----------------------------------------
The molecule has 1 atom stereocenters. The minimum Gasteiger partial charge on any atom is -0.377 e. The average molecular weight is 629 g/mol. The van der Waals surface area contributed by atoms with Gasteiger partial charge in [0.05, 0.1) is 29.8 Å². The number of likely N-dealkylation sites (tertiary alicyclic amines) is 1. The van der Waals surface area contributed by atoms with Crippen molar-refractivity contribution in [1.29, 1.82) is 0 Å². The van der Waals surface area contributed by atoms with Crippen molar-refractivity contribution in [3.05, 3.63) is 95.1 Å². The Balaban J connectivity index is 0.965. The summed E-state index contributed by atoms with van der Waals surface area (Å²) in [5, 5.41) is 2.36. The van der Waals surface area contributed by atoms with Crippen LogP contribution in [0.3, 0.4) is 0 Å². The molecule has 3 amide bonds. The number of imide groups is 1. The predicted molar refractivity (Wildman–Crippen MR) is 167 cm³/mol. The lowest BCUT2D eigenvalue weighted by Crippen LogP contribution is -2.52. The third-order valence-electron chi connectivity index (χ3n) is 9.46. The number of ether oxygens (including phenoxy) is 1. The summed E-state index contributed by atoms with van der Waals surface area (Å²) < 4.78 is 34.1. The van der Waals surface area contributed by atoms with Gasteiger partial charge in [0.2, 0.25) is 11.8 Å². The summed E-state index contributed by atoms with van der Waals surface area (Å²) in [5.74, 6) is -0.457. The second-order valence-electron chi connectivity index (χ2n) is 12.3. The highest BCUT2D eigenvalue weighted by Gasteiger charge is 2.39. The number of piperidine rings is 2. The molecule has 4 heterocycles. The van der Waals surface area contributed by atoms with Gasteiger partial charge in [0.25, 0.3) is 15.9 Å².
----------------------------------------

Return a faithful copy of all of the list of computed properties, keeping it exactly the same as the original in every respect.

The molecule has 1 atom stereocenters. The minimum Gasteiger partial charge on any atom is -0.377 e. The average molecular weight is 629 g/mol. The van der Waals surface area contributed by atoms with Gasteiger partial charge in [0.05, 0.1) is 29.8 Å². The number of likely N-dealkylation sites (tertiary alicyclic amines) is 1. The van der Waals surface area contributed by atoms with Crippen molar-refractivity contribution in [1.29, 1.82) is 0 Å². The van der Waals surface area contributed by atoms with Crippen molar-refractivity contribution in [3.05, 3.63) is 95.1 Å². The Balaban J connectivity index is 0.965. The summed E-state index contributed by atoms with van der Waals surface area (Å²) in [5, 5.41) is 2.36. The van der Waals surface area contributed by atoms with Crippen LogP contribution in [0.3, 0.4) is 0 Å². The molecule has 3 amide bonds. The number of imide groups is 1. The predicted molar refractivity (Wildman–Crippen MR) is 167 cm³/mol. The lowest BCUT2D eigenvalue weighted by Crippen LogP contribution is -2.52. The third-order valence-electron chi connectivity index (χ3n) is 9.46. The number of ether oxygens (including phenoxy) is 1. The summed E-state index contributed by atoms with van der Waals surface area (Å²) < 4.78 is 34.1. The van der Waals surface area contributed by atoms with Gasteiger partial charge in [0.2, 0.25) is 11.8 Å². The summed E-state index contributed by atoms with van der Waals surface area (Å²) in [5.74, 6) is -0.457. The second-order valence-electron chi connectivity index (χ2n) is 12.3. The highest BCUT2D eigenvalue weighted by Gasteiger charge is 2.39. The number of piperidine rings is 2. The molecule has 4 heterocycles. The van der Waals surface area contributed by atoms with Gasteiger partial charge in [0.25, 0.3) is 15.9 Å².